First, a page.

We’ve rounded up all the best binoculars deals, so you can pick up a pair without having to pay a huge sum of money. These handy pieces of equipment are great for stargazing, but they’re useful for all other purposes too: bird-watching, ship-spotting and everything else that requires some form of enhanced optics.
Be warned that industry-wide shortages mean that large discounts are few and far between at the moment. As such, we might not see a huge amount of Black Friday binoculars deals – so if you do see a good price on a pair below, act quickly.
Anyone who needs some guidance on which pair to choose should have a look at our guide to the best binoculars of 2021. Or, if you’re buying for someone younger, have a read of our article on the best binoculars for kids.
To make things easy, we’ve divided the binoculars in this round-up into magnifications. In general, we think that most people will get along best with a pair of binoculars that are 10×50; so a pair with a magnification of 10 and an aperture of 50. But some binoculars that have slightly different specs – such as 8×42 – have other benefits, like offering a wider field of view. And binoculars with higher magnifications are great for seeing more detail in the night sky, although they’re much less portable.
As a final note, not every pair of binoculars below is discounted – but they are displayed alongside the lowest price that we can find online.
Celstron SkyMaster 15×70 |
Usually $99.50 | Currently $69.95
The SkyMaster range from Celestron is already affordable, but this low price from REI makes them even more so. With 15x magnification, these binoculars really make details pop, and the 0.7 inches of eye relief will satisfy stargazers who wear glasses.View Deal
6x, 7x and lower magnifications
Magnifications this low are generally aimed at kids. That’s not to dismiss them, though, as these binoculars still give little ones the chance to get excited about everything from bird watching to stargazing, without tiring out their arms with the weight of heavy lenses. And as long as the diameter of the objective lens is fairly decent (we recommend 30mm as a minimum) then the binoculars should still let in plenty of light, so kids can get a clear view of the night sky.
There are a few pairs we’ve included in this section: the Celestron Cometron 7×50, which are actually our top pick for kids, alongside the super-rugged National Geographic 6×21 Children’s binos and the Vixen SG 2.1×42. This latter pair are designed for wide-field observation and offer an incredible stereoscopic depth. Below, you’ll find the best offers on all of these, depending on availability in your area.
Most people will tell you that 10×50 is the ideal magnification to aperture ratio for stargazing binoculars. While this is generally a good rule to follow, we actually think that the best binoculars for stargazing fall into the 8×42 category. These are the Celestron TrailSeeker 8×42 binoculars – top in our list of best binoculars overall – which have a wider field of view than 10×50 models and also boast a crisp, clear view of objects.
Also below – depending on availability – you’ll see the Opticron Adventurer T WP 8×42, Nikon Prostaff 3S 8×42 and Celestron Nature DX 8×32. All of these models are ideal for kids who are interested in stargazing and would prefer a slightly higher magnification than those found in the models above.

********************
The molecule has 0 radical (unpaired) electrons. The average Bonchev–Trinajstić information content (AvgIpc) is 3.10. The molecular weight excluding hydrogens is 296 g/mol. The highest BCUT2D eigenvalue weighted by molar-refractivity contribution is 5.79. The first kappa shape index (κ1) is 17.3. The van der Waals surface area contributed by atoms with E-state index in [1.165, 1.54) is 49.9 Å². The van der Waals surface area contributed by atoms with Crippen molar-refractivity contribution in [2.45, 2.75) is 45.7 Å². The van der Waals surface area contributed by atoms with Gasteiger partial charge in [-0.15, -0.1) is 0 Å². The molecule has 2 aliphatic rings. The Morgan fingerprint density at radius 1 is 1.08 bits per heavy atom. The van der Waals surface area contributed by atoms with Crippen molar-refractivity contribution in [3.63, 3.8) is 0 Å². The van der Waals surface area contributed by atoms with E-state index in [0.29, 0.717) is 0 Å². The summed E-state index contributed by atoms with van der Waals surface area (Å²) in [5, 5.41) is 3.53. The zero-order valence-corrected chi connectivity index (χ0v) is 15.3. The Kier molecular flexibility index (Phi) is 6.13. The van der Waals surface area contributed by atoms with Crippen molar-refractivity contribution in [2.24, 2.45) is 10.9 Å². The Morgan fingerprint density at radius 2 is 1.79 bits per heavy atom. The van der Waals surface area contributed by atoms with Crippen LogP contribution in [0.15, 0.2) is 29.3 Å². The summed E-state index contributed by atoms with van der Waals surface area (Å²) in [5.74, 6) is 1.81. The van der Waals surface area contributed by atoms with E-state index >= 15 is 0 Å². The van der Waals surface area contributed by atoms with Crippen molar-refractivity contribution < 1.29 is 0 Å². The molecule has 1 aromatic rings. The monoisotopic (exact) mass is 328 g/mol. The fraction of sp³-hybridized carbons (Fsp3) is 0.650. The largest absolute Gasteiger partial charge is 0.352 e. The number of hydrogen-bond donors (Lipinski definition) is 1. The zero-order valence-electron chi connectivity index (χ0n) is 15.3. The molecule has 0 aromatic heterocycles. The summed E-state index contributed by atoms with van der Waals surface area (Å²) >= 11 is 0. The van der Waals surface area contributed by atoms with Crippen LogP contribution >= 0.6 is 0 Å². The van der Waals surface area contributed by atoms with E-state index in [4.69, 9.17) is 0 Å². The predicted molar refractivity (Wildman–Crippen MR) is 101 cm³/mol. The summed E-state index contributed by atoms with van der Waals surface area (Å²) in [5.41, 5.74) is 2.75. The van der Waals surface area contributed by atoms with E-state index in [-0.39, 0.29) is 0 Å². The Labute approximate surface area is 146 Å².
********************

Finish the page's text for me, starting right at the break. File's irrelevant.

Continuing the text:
This is where you’ll find most of the best binoculars for stargazing. Compact enough to take with you on an astro-camping trip, but also boasting a large enough magnification to bring you closer to the constellations, they’re ideal for night sky enthusiasts. You’ll be able to pick out all the usual targets with these binos, including star clusters and bright double stars.
If they’re available in your local area, you should see the best prices for the following models below: the Canon 10x42L IS WP and Olympus 10×25 WP II (both excellent for budding young astronomers) along with the Opticron Adventurer II WP 10×50, the Vortex 10×50 Crossfire HD, the Nikon 10×50 Aculon A211 and the Celestron UpClose G2 10×50.
At this size, the binoculars are almost akin to a small portable telescope, as the 12x magnification lets you focus on deep sky objects like the Andromeda Galaxy. You might want to start thinking about using a tripod if you’re opting for models in this category, as they’re heavier and less compact than their counterparts with lower magnification – so it’s much trickier to hold these binoculars steady.
Below, you’ll find the best prices on the Celestron SkyMaster 12×60, the Nikon Action EX 12×50 and the Celestron Nature DX 12×56, depending on local availability.
At this size, there’s no maybe about it: you’re going to need a tripod. You’ll also probably have to pay out a little more for the higher magnification – but it’s well worth it if you’re a serious stargazer, as binoculars of this type will reveal everything from the detailed surface of the moon to the brightest deep sky objects.
Below, you’ll find a coupleof our favorite models, according to stock in your area: the Meade Instruments 15×70 Astro and the superb Celestron SkyMaster 15×70.
The final models in our round-up of binoculars for sale offer 25x magnification. It’s not quite the same as those offered by the best telescopes around, but it’s still very impressive. With this magnification, you’ll just about be able perceive Jupiter’s atmospheric belts in the field of view.
There’s only one model in this category that we’ve included below: the Celestron SkyMaster 25×100. These binoculars aren’t cheap, but the optics are brilliant, offering clear crisp views with great clarity and contrast.